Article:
Ignatia: 'the world’s more full of weeping ...'
Ignatia is best known as a remedy for grief ‘where a person’s acute response … is to weep’. But given its status as a homeopathic polycrest its profile is far more rich and nuanced than this one application.
Bereavement and abandonment
In Ignatia, weeping following bereavement, abandonment or bad news ‘comes in bursts’  marked by sobbing, which can alternate with sighing and a suppression of the tears. Ignatia, particularly when adult, prefers to weep when alone  and the emotion often results in physical symptoms, notably a sensation like a ball rising in the throat (globus hystericus). Other distinctive traits include inappropriate laughter, fainting, hiccuping, twitching, a spasmodic cough, and being easily startled, which in Ignatia can be traced back to a specific emotional cause. This is a chilly remedy, generally better for warmth and worse for cold.
Underlying these keynote physical symptoms is an acutely sensitive mind. Ignatia is romantic, emotional, idealistic and artistic.[5, 2] Impressions from the outside world are acutely felt (tobacco smoke or other strong smells can be unbearable). Ignatia is irresolute with 'a heart-breaking jumble of contradictory impulses, immature in formation and destructive in action’.
Ignatia's mental distress can result in apparently hysterical behaviour, mood swings, jealousy, twitching, spasms and trembling, which may, especially in children, progress to convulsions. Unresolved grief can produce anxiety, depression or insomnia, which the patient can always trace back to a specific emotional upset. There may be back pain, irritable bowel syndrome, shooting pains in the rectum. Physical symptoms can arise (and disappear) without any traceable physiological reason, are often closely focused in a single spot, and often relieved by pressure or lying on the painful side. Ignatia headaches are also distinctive; with the sensation of a nail being driven into the side of the head.
The unpredictability, rapid mood swings and sometimes extreme behaviour give the appearance of hysteria, but it is the rapid changeability of Ignatia, rather than being actually out of control which produce this impression and can mean that Ignatia seems rude to other people. They can ‘come across as bossy or extremely touchy.’  Certainly Ignatia patients are worse for consolation and ‘there is nothing that you can say’ that will please them. The essence of this remedy is its passion. Its strong mental symptoms are provoked by external circumstances, their relation to the patient’s high expectations and the acute sense of diappointment which may be felt when these are not met.
The subject tends to be dark, spare, long-fingered and unfeminine in stature, with something of a moustache, a tense alert manner, and quick, gauche movements. The head may hang forward, and ready flushing leads to rapid changes of facial colour.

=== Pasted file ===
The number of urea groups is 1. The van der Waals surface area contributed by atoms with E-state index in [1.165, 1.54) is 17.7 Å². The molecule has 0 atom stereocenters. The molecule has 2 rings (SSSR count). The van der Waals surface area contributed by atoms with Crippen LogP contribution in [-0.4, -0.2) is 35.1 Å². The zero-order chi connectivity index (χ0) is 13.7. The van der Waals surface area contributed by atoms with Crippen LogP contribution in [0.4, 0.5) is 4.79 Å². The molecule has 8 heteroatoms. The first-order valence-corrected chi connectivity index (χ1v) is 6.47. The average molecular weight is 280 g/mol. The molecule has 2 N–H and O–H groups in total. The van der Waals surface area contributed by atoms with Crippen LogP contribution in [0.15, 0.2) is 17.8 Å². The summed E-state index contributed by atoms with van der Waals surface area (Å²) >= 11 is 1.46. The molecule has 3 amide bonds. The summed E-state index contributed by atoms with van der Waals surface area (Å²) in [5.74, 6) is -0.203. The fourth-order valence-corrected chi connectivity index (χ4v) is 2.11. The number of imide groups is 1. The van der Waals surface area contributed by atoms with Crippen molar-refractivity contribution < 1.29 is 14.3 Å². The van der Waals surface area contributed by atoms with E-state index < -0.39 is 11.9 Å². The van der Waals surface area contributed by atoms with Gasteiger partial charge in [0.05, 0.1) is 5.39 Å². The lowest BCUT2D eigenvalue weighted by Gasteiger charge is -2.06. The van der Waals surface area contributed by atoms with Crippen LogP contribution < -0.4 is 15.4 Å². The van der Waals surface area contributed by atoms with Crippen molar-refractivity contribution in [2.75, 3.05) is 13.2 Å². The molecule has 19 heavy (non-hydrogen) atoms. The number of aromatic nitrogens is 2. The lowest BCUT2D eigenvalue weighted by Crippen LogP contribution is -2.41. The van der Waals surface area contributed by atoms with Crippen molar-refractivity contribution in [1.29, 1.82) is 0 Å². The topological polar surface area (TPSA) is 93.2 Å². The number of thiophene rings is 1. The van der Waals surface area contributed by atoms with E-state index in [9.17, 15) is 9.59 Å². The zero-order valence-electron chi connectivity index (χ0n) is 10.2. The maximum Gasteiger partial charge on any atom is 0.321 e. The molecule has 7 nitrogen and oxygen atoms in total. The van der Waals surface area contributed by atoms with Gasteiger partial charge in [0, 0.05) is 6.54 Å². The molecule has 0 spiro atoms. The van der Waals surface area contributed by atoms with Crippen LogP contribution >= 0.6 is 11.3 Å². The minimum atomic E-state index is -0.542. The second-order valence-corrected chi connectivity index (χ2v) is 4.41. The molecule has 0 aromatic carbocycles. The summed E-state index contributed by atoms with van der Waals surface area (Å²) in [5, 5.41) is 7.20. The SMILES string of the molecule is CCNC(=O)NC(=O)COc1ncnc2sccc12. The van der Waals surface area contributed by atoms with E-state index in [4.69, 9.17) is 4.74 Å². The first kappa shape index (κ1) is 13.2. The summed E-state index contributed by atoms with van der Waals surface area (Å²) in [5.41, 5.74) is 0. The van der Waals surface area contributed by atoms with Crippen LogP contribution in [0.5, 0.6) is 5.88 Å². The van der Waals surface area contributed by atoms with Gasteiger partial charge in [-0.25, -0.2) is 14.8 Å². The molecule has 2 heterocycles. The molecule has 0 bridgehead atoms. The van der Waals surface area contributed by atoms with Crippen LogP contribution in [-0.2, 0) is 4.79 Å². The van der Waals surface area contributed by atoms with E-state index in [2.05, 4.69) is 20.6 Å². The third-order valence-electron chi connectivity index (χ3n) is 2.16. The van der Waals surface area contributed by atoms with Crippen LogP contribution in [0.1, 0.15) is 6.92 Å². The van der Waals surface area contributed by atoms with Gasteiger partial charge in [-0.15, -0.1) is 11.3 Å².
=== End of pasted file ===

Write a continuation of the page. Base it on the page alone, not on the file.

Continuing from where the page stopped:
A stage on the journey
Overall, this is not a remedy for deep physical pathology, and usually not a constitutional remedy so much as one appropriate for a stage on a journey. Although this stage is one we must all travel, the Ignatia way of coping is essentially a feminine way. Historically this has meant that most prescriptions have been for women, but society is changing, and nowadays it makes more sense to think of male and female principles, which may be manifested by either sex. Keith Souter captures the romantic associations of Ignatia through the story of the willow pattern plate. Two separated lovers yearn for each other and cannot live apart. They run away together, and, when finally discovered by a jealous father who burns down their house, are helped by the gods who turn their spirits into two love birds, reuniting them for all eternity. Souter’s vignette firmly places both the lovers, female and male, as Ignatia constitutions.
Origins and correspondences
How Hahnemann himself came to prove this seed of Strychnos ignatia, the 'St Ignatius bean’, I do not know. It hails from the Philippines and is a climbing shrub of the Loganiaceae family with ovate glabrous leaves and white tubular flowers which transform into berries containing about twenty bitter seeds, the source of the mother tincture. These contain significant amounts of the poison strychnine. The beans were brought to Europe by the Jesuits in the seventeenth century, and named after the founder of their order Ignatius Loyola; they were used to treat gout, epilepsy, asthma and cholera. Hahnemann compared Ignatia and Nux com at his initial proving. These remedies share an intense sensory impressionability, but whereas in Nux this produces anger, irascibility and over-excitability, in Ignatia the reaction is weeping and melancholy. 
Other significant correspondences of Ignatia include Pulsatilla, who shares Ignatia's tendency to weep, but in contrast seeks sympathy and consolation. Since Ignatia is associated with a stage on a longer journey, it is more appropriate for immediate or new bereavement or abandonment. Where the grief has become very deep-seated Nat mur is the remedy, and can often follow Ignatia. [5, 7]
"Strychnos ignatii - Köhler–s Medizinal-Pflanzen-132" by Franz Eugen Köhler - Köhler's Medizinal-Pflanzen in naturgetreuen Abbildungen mit kurz erläuterndem Texte : Atlas zur Pharmacopoea germanica, from MBG Rare Books. Licensed under Public Domain via Wikimedia Commons.
Here's a brief animation of the Willow Pattern Plate story
And the quotation in my heading? It’s from W. B. Yeates’ ‘The Stolen Child’ (1889).